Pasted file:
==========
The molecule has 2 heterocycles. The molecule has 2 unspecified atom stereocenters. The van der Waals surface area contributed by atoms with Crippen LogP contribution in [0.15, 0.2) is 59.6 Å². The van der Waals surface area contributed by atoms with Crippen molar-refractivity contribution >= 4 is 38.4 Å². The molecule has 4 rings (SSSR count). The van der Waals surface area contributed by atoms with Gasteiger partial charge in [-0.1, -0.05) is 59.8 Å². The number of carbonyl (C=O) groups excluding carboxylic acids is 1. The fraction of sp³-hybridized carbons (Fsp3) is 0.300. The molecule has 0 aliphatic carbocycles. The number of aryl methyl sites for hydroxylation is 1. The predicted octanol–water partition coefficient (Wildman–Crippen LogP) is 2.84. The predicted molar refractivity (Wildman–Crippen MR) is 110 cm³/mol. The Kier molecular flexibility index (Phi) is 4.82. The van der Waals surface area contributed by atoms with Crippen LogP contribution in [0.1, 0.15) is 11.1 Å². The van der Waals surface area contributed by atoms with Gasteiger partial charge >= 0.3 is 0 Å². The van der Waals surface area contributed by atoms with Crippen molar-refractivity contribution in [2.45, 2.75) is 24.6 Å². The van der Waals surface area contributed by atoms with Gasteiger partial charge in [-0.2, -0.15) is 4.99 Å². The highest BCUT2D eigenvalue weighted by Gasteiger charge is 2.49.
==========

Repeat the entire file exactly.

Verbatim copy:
The molecule has 2 heterocycles. The molecule has 2 unspecified atom stereocenters. The van der Waals surface area contributed by atoms with Crippen LogP contribution in [0.15, 0.2) is 59.6 Å². The van der Waals surface area contributed by atoms with Crippen molar-refractivity contribution >= 4 is 38.4 Å². The molecule has 4 rings (SSSR count). The van der Waals surface area contributed by atoms with Gasteiger partial charge in [-0.1, -0.05) is 59.8 Å². The number of carbonyl (C=O) groups excluding carboxylic acids is 1. The fraction of sp³-hybridized carbons (Fsp3) is 0.300. The molecule has 0 aliphatic carbocycles. The number of aryl methyl sites for hydroxylation is 1. The predicted octanol–water partition coefficient (Wildman–Crippen LogP) is 2.84. The predicted molar refractivity (Wildman–Crippen MR) is 110 cm³/mol. The Kier molecular flexibility index (Phi) is 4.82. The van der Waals surface area contributed by atoms with Crippen LogP contribution in [0.1, 0.15) is 11.1 Å². The van der Waals surface area contributed by atoms with Gasteiger partial charge >= 0.3 is 0 Å². The van der Waals surface area contributed by atoms with Crippen molar-refractivity contribution in [2.45, 2.75) is 24.6 Å². The van der Waals surface area contributed by atoms with Gasteiger partial charge in [-0.2, -0.15) is 4.99 Å². The highest BCUT2D eigenvalue weighted by Gasteiger charge is 2.49.